Power amp adapter

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Can I use the speaker output terminals of a power amp to drive headphones ?

Yes and No….

Yes, because high impedance (> 300Ω)  headphones can be connected directly to power amplifiers without damage
Yes, because some ortho-dynamic headphones need a lot of ‘power’ which can be delivered easily with power amplifiers.
Yes, when similar measures are taken as those found in most power amplifiers with a headphone socket.
No, because most low impedance headphones run a a high risk of being burned to a crisp when left unattended and the volume is accidentally turned up.
No, because of noise which could be higher than dedicated headphone amplifiers and could become audible.
No, When the amplifier used is of a so called ‘bridged’ design, such as a lot of class-D and car-audio amplifiers, unless 4 wire headphones are used.

So.. yes and no depending on the circumstances.

Below there is a lot of technical bla bla about powers and resistor values etc.
As most readers just want some info on a practical attenuation box for general purpose headphones you can skip most of what’s written below and go to the bottom of this page.There you will find how to connect a few resistors and what values you would need.

Amplifiers that drive headphones need to be able to deliver enough voltage to drive the headphones but not too much to fry them. Power amplifiers can deliver enough voltage. Since the impedances of headphones are higher than those of speakers headphones need less current so all power amplifiers have absolutely no problems to provide the needed current. Speakers in general have impedances between 4 and 8Ω, headphones between 32 and 300Ω.

Most speaker amplifiers can deliver between 15 and 300W depending on type and model. The numbers are generally given for impedances of 4Ω or 8Ω (sometimes even 2Ω or 16Ω) but these power levels will not be reached in headphones as the drawn power is determined by the output VOLTAGE of the amplifier and the load (IMPEDANCE), the higher the impedance, the lower the current at a given voltage.

NOTE: The section below is to show how headphones can be connected SAFELY to certain power amps (on the speaker connectors) so they won’t blow up.
If you want to know how much power your headphones can handle (NEVER connect earbuds and IEM’s to an amplifiers output !) you may find this INFO in this ARTICLE
ALSO you should realise you NEVER have to reach SPL levels of over 120dB peak ! so when a headphone is rated 200mW it is most likely you will never drive it above 20mW in practice.
This also means that the values in the tables below MAY leave you little travel in your volpot. Sounding loud already when the volpot is barely turned away from its minimum setting. If that is the case (depends on the used headphone) simply calculate resistor values for max headphone power that is at least 10x lower than the max power rating.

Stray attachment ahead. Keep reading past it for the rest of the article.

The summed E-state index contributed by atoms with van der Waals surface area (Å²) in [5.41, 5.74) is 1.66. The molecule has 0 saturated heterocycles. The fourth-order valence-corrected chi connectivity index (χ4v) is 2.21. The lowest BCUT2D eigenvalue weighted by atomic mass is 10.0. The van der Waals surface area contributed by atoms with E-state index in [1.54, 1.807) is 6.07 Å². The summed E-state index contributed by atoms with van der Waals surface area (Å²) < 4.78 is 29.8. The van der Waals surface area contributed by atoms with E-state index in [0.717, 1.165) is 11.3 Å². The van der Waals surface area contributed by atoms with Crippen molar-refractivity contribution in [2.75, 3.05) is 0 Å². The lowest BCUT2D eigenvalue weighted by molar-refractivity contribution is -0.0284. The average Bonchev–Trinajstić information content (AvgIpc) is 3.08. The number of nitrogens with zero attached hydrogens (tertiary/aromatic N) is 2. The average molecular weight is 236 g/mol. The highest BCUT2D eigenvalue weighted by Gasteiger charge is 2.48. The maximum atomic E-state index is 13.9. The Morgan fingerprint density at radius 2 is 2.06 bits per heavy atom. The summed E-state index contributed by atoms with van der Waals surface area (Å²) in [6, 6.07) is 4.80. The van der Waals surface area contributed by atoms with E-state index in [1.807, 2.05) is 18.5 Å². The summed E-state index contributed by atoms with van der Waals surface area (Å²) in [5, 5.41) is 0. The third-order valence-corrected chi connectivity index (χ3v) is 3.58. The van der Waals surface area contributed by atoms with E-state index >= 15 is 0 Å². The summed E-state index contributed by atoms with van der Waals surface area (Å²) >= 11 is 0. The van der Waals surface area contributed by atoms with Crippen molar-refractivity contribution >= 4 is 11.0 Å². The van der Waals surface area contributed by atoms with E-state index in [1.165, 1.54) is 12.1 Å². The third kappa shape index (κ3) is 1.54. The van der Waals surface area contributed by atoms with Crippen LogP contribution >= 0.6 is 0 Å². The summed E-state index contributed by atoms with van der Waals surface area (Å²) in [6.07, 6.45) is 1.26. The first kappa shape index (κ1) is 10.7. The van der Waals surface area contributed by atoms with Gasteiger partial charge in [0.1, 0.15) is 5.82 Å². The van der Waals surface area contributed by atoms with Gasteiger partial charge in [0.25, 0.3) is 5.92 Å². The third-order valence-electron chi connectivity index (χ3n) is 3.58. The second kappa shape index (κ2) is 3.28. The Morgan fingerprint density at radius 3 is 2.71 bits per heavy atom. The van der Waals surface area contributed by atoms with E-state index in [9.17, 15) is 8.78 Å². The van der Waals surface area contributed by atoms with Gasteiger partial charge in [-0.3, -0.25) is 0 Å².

SO… the power tables below are thus made to ensure you don’t blow up your headphone and NOT to reach loud levels at the end of the volpot range. You may have reached those levels already when the volpot has barely left the minimal setting.

Not everyone likes calculus so to make it more graphic by creating a few tables.

On the left column the specified power of an amplifier into 4Ω, one column to the right of it specified into 8Ω, next to it the output VOLTAGE that belongs to those powers and is the important thing here as the maximum voltage a headphone can handle depends on its impedance and power rating. It should be noted that most power amplifiers can deliver a HIGHER voltage in reality than the one given here because of the substantial load (4 – 8Ω speakers) the speakers provide is absent and thus the often unregulated internal power supply voltages do not drop allowing for a somewhat higher voltage swing.

On the next columns you can see which power can be achieved when the amp is turned up fully without reaching clipping levels. This is given for the most common headphone impedances. Green cells show the headphone with that specific impedance can be connected directly to the speaker terminals and will give no risk of drivers being damaged by too much power, the orange cells show the upper range of the power ratings of the most common headphones. the red cells show the headphones with these impedances should not be connected to the output terminals directly as there is a serious risk of drivers being burned/damaged/blown. This table is for headphones with power ratings ranging from 200mW (0.2W) to 500mW (0.5W). Most of the common headphones have these kind of power ratings, the smaller IEM’s may have power ratings of just a few mW so NONE of those should EVER be connected directly. When using these tables make sure you use the power ratings as specified by the manufacturer at the given impedance. A 50W amp specified at 8Ω delivers the same output voltage as a 100W/4Ω amplifier.